Watch my new video Punitive Epistemology
The Old Testament calls us repeatedly to intellectual piety—loving God with our minds, not just our emotions.
Psalm 1:1–2 says, “Blessed is the man who walks not in the counsel of the wicked, nor stands in the way of sinners, nor sits in the seat of scoffers; but his delight is in the law of the Lord, and on his law he meditates day and night.” Psalm 25:4–6 provides a prayer for knowledge: “Make me to know your ways, O Lord; teach me your paths. Lead me in your truth and teach me, for you are the God of my salvation; for you I wait all the day long.”
Since God is omniscient, he knows all our thoughts (conscious and unconscious).
Psalm 94:11 proclaims, “The Lord knows the thoughts of man.” Similarly, Psalm 139:2b says, “You discern my thoughts from afar.” God declares, “For I know the things that come into your mind” (Ezek 11:5). Amos 4:13a extols God, “who forms the mountains and creates the wind, and declares to man what is his thought.” Additionally, God’s knowledge extends to private ruminations and motives: “Sheol and Abaddon lie open before the Lord; how much more the hearts of the children of man!” (Prov 15:11). David wrote, “The Lord searches all hearts and understands every plan and thought” (1 Chr 28:9).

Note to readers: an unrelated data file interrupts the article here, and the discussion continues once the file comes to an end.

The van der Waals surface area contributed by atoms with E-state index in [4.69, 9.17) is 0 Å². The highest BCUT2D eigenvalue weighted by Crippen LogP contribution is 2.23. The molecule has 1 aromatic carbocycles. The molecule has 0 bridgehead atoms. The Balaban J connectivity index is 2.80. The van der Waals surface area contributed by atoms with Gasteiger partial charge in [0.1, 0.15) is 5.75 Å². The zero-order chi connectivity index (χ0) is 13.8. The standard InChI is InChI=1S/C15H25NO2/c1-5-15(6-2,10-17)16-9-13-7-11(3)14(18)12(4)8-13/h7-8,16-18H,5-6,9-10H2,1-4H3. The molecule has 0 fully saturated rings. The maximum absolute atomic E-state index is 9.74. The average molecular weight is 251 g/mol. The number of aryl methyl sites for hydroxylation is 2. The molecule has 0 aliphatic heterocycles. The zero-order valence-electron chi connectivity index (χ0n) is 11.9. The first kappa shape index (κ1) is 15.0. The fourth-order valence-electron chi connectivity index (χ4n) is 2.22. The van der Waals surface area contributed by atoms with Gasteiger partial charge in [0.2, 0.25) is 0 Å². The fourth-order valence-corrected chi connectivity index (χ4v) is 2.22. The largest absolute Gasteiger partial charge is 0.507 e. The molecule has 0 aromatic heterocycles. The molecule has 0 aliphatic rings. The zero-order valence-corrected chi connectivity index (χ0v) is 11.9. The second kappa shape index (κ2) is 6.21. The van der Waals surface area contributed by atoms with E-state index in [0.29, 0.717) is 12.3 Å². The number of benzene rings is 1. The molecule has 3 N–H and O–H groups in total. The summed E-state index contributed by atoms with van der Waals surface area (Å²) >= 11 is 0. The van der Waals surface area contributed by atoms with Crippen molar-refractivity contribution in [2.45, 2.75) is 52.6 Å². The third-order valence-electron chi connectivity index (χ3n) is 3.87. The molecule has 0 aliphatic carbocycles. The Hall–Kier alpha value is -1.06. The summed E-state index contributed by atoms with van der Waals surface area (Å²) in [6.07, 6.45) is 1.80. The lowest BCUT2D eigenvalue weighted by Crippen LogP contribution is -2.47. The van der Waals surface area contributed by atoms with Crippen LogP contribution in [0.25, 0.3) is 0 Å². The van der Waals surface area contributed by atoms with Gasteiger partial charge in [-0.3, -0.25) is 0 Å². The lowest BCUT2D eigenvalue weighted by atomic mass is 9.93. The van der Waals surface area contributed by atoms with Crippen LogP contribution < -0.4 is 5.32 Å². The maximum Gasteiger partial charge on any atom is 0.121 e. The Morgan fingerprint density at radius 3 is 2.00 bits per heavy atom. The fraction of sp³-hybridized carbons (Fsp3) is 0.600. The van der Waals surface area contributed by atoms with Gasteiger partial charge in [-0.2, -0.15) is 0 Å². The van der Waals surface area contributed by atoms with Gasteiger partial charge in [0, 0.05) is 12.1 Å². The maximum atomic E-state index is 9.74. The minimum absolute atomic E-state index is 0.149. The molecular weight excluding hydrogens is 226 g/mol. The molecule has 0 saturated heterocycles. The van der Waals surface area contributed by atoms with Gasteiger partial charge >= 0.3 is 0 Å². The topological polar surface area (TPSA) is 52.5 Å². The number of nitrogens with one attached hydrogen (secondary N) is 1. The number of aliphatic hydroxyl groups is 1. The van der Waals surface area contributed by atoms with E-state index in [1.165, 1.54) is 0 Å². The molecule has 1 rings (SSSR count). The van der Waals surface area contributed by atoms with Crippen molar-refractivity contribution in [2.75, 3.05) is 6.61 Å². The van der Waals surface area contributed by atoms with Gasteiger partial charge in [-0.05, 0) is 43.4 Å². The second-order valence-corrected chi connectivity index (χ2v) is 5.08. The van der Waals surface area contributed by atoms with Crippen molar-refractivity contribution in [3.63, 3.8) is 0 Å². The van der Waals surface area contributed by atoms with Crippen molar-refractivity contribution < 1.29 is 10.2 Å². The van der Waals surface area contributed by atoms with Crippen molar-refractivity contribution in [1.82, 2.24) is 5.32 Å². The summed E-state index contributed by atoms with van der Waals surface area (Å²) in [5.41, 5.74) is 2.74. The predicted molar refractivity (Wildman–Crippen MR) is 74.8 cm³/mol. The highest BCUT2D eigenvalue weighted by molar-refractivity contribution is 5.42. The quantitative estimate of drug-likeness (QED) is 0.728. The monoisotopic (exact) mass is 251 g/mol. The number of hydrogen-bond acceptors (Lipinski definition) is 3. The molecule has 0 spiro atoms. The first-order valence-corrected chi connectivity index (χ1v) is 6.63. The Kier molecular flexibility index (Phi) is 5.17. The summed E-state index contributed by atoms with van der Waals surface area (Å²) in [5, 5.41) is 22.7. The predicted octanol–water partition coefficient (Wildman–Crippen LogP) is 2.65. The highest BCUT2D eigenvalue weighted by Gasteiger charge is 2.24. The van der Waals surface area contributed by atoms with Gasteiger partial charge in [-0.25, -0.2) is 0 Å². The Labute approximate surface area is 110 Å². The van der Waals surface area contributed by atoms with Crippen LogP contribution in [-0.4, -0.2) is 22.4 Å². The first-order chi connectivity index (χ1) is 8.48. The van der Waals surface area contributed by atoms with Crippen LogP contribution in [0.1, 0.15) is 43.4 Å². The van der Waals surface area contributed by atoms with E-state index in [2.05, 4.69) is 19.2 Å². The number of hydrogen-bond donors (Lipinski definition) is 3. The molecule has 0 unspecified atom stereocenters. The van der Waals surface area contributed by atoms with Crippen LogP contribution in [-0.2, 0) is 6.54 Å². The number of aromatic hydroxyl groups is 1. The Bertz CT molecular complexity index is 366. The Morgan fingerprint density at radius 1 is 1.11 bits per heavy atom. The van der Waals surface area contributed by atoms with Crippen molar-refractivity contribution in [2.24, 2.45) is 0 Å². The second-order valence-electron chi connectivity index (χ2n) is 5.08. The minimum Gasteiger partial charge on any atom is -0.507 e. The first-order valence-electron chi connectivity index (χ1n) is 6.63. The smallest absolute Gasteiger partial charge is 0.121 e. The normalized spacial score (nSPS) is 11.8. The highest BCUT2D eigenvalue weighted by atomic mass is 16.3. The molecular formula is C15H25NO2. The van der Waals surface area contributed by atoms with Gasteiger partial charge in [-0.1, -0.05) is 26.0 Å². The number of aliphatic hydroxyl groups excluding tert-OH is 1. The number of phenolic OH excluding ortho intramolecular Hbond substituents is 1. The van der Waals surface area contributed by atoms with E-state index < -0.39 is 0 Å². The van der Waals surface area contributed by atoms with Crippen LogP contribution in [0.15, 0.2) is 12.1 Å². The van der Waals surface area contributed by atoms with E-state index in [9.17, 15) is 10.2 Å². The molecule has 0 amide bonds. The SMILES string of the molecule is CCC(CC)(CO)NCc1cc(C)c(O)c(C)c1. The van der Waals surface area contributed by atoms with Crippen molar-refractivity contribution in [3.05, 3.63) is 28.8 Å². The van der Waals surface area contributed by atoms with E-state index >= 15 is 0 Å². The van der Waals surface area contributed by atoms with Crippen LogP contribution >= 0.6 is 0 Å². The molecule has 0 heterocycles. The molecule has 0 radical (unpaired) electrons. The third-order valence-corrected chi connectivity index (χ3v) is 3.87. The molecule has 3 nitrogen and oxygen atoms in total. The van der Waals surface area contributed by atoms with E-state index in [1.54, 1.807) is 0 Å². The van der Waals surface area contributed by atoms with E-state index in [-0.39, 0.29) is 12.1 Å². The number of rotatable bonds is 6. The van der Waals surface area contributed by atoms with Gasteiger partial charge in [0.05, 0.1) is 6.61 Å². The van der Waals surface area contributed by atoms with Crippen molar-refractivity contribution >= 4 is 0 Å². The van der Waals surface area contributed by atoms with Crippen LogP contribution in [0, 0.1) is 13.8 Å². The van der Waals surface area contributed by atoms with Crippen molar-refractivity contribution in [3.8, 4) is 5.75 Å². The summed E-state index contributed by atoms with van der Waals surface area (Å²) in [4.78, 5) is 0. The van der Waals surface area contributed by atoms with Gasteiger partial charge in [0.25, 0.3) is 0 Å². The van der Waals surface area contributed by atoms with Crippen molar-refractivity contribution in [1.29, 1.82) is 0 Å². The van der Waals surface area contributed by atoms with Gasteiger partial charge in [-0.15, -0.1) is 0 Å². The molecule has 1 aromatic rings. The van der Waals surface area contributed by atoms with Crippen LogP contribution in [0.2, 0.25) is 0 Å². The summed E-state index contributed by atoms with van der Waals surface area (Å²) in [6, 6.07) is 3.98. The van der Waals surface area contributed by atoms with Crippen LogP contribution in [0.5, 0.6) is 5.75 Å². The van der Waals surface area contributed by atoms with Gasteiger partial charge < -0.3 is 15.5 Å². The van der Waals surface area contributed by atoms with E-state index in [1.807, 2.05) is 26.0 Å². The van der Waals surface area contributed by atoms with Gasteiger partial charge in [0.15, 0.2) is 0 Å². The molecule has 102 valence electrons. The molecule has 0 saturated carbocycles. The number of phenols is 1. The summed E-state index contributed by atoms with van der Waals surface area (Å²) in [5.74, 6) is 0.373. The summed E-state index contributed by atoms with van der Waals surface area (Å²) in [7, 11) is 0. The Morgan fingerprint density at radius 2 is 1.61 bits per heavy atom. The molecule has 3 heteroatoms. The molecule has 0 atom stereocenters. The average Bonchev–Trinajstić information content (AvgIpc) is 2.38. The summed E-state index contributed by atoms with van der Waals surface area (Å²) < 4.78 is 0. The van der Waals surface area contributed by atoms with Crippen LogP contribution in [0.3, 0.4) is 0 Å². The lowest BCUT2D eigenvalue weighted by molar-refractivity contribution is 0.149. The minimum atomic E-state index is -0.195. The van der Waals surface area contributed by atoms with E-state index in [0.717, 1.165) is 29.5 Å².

God does not simply observe passively but scrutinizes our intellectual activity—in real time, 24/7.
Several terms are used to express this activity: “test,” “try,” “prove,” “search,” “search out,” and “examine.” The Lord declares, “I the LORD search the heart and test the mind” (Jer 17:10). Others testify similarly about him: “The crucible is for silver, and the furnace is for gold, and the Lord tests hearts” (Prov 17:3); “Every way of a man is right in his own eyes, but the Lord weighs the heart” (Prov 21:2). Jeremiah wrote, “O Lord of hosts, who tests the righteous, who sees the heart and the mind” (20:12). This is why David told Solomon, “And you, Solomon my son, know the God of your father and serve him with a whole heart and with a willing mind, for the Lord searches all hearts and understands every plan and thought” (2 Chr 32:31).
Mental piety (or intellectual spirituality) appears in heartfelt petitions that invite divine testing.
These are prayers for intellectual self-awareness and they presume habitual repentance. David implored the Lord, “Prove me, O Lord, and try me; test my heart and my mind” (Ps 26:2). Psalm 139:23 states, “Search me, O God, and know my heart! Try me and know my thoughts!” Psalm 19:14 declares, “Let the words of my mouth and the meditation of my heart be acceptable in your sight.” Perhaps the most poignant expression of intellectual piety is Psalm 131:1–2: O Lord, my heart is not lifted up; my eyes are not raised too high; I do not occupy myself with things too great and too marvelous for me. But I have calmed and quieted my soul, like a weaned child with its mother; like a weaned child is my soul within me.”
(An extract adapted from my book Such a Mind as This: A Biblical-Theological Study of Thinking in the Old Testament. It is used by permission of Wipf and Stock Publishers, http://www.wipfandstock.com.)